Vaping in Canada is more popular among those under the age of 25. (iStock)

Younger, older Canadians differ in how they smoke

The government agency Statistics Canada has found signs that there is a generational difference in nicotine habits among Canadians. Vaping is more popular among the young, while more older people smoke cigarettes.

Vaping is defined as the act of inhaling and exhaling vapour produced by an electronic cigarette, vape mod, vaporizer or vape pen. Some people take up vaping in order to curtail or quit smoking. But the Canadian government’s health departments says vaping can have negative effects. It notes that most products contain nicotine and vaping can lead to nicotine addiction. Besides that, vaping can increase the risk of exposure to other harmful chemicals, says Health Canada. 

Older people often vaped to reduce cigarette use

The numbers show that in 2020, about 14 per cent of Canadians 15 to 19 years old reported having vaped in the past 30 days.  Among those aged 20 to 24, the figure was 13 per cent. Of those over 25, the figure was about three per cent. Across all of these groups 14 per cent vaped on a daily basis. Men (19 per cent) were more likely to have tried vaping than women (14 per cent).

Of those under 25, the main reasons for vaping were reported to be because they enjoyed it, they wanted to try it or they enjoyed it. Those in the 20 to 24 age group also mentioned they wanted to reduce or quit smoking. Fifty-three per cent of those aged over 25 said they vaped to reduce or quit smoking.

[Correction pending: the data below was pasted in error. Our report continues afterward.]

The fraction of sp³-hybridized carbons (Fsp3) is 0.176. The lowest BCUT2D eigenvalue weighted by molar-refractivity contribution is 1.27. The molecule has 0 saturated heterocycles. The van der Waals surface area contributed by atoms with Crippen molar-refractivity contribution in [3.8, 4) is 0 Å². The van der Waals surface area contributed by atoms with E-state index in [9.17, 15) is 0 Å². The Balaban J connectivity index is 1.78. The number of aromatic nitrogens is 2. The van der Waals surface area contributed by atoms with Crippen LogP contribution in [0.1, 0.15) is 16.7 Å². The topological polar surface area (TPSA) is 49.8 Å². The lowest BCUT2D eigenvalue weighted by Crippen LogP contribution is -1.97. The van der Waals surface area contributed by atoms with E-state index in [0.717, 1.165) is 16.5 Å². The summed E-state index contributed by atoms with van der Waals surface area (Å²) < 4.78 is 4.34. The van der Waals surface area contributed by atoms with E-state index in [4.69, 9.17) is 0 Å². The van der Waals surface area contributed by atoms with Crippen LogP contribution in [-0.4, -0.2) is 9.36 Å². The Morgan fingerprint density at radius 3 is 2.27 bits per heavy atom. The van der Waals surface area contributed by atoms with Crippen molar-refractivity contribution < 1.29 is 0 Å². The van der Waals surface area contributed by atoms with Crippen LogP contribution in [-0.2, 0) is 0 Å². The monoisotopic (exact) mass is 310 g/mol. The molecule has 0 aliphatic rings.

Canadians over the age of 25 were more likely to be cigarette smokers, according to government statistics.

10% smoke cigarettes on a regular basis

About one in 10 Canadians said they smoked cigarettes on a regular basis. Of Canadians aged 25 and older, 11 per cent smoked cigarettes compared to only three per cent of those aged 15 to 19. Overall, cigarette smoking declined from 2019 and  most significantly among those in the 20 to 25 age group. Cigarette smoking was more prevalent among men (12 per cent) than women (nine per cent).

The government of Canada warns that people who smoke are at greater risk for problems with heart and blood vessels, certain types of cancer, lung and respiratory problems, other health issues and premature death.It notes that many of the risks can be reversed after a person quits smoking and it actively campaigns to help them do so. 

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